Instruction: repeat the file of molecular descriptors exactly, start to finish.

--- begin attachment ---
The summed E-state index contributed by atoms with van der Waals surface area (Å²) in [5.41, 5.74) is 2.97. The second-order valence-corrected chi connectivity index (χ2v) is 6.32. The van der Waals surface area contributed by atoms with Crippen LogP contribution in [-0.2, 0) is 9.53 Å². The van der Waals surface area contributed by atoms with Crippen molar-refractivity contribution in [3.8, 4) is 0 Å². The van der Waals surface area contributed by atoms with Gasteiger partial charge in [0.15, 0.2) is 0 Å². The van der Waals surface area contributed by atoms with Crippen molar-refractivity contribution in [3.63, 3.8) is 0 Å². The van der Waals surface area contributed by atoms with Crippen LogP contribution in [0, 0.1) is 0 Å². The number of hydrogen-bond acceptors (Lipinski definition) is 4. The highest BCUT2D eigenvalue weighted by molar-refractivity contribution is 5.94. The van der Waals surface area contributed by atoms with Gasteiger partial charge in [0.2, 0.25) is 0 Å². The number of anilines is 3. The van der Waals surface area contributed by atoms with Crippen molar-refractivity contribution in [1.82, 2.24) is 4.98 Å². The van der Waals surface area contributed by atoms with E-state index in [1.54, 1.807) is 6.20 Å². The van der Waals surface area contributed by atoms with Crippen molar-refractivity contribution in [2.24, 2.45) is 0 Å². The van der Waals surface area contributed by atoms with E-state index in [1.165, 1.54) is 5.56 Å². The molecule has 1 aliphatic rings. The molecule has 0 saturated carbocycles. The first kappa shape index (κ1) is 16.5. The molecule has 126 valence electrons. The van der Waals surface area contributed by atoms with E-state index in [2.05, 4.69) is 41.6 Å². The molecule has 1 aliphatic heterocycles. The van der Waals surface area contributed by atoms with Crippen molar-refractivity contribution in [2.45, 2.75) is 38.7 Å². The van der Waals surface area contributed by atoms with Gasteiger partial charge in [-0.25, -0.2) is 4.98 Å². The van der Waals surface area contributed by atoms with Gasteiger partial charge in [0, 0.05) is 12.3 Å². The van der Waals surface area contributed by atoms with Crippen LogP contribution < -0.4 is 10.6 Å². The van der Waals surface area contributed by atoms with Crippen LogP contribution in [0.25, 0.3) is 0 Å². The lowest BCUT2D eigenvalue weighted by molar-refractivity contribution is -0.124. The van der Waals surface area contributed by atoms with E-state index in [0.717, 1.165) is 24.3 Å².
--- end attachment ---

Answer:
The summed E-state index contributed by atoms with van der Waals surface area (Å²) in [5.41, 5.74) is 2.97. The second-order valence-corrected chi connectivity index (χ2v) is 6.32. The van der Waals surface area contributed by atoms with Crippen LogP contribution in [-0.2, 0) is 9.53 Å². The van der Waals surface area contributed by atoms with Crippen molar-refractivity contribution in [3.8, 4) is 0 Å². The van der Waals surface area contributed by atoms with Gasteiger partial charge in [0.15, 0.2) is 0 Å². The van der Waals surface area contributed by atoms with Crippen molar-refractivity contribution in [3.63, 3.8) is 0 Å². The van der Waals surface area contributed by atoms with Crippen LogP contribution in [0, 0.1) is 0 Å². The number of hydrogen-bond acceptors (Lipinski definition) is 4. The highest BCUT2D eigenvalue weighted by molar-refractivity contribution is 5.94. The van der Waals surface area contributed by atoms with Gasteiger partial charge in [0.2, 0.25) is 0 Å². The number of anilines is 3. The van der Waals surface area contributed by atoms with Crippen molar-refractivity contribution in [1.82, 2.24) is 4.98 Å². The van der Waals surface area contributed by atoms with E-state index in [1.54, 1.807) is 6.20 Å². The van der Waals surface area contributed by atoms with Crippen molar-refractivity contribution in [2.24, 2.45) is 0 Å². The van der Waals surface area contributed by atoms with E-state index in [1.165, 1.54) is 5.56 Å². The molecule has 1 aliphatic rings. The molecule has 0 saturated carbocycles. The first kappa shape index (κ1) is 16.5. The molecule has 126 valence electrons. The van der Waals surface area contributed by atoms with E-state index in [2.05, 4.69) is 41.6 Å². The molecule has 1 aliphatic heterocycles. The van der Waals surface area contributed by atoms with Crippen molar-refractivity contribution in [2.45, 2.75) is 38.7 Å². The van der Waals surface area contributed by atoms with Gasteiger partial charge in [-0.25, -0.2) is 4.98 Å². The van der Waals surface area contributed by atoms with Gasteiger partial charge in [0, 0.05) is 12.3 Å². The van der Waals surface area contributed by atoms with Crippen LogP contribution < -0.4 is 10.6 Å². The van der Waals surface area contributed by atoms with Crippen LogP contribution in [0.25, 0.3) is 0 Å². The lowest BCUT2D eigenvalue weighted by molar-refractivity contribution is -0.124. The van der Waals surface area contributed by atoms with E-state index in [0.717, 1.165) is 24.3 Å².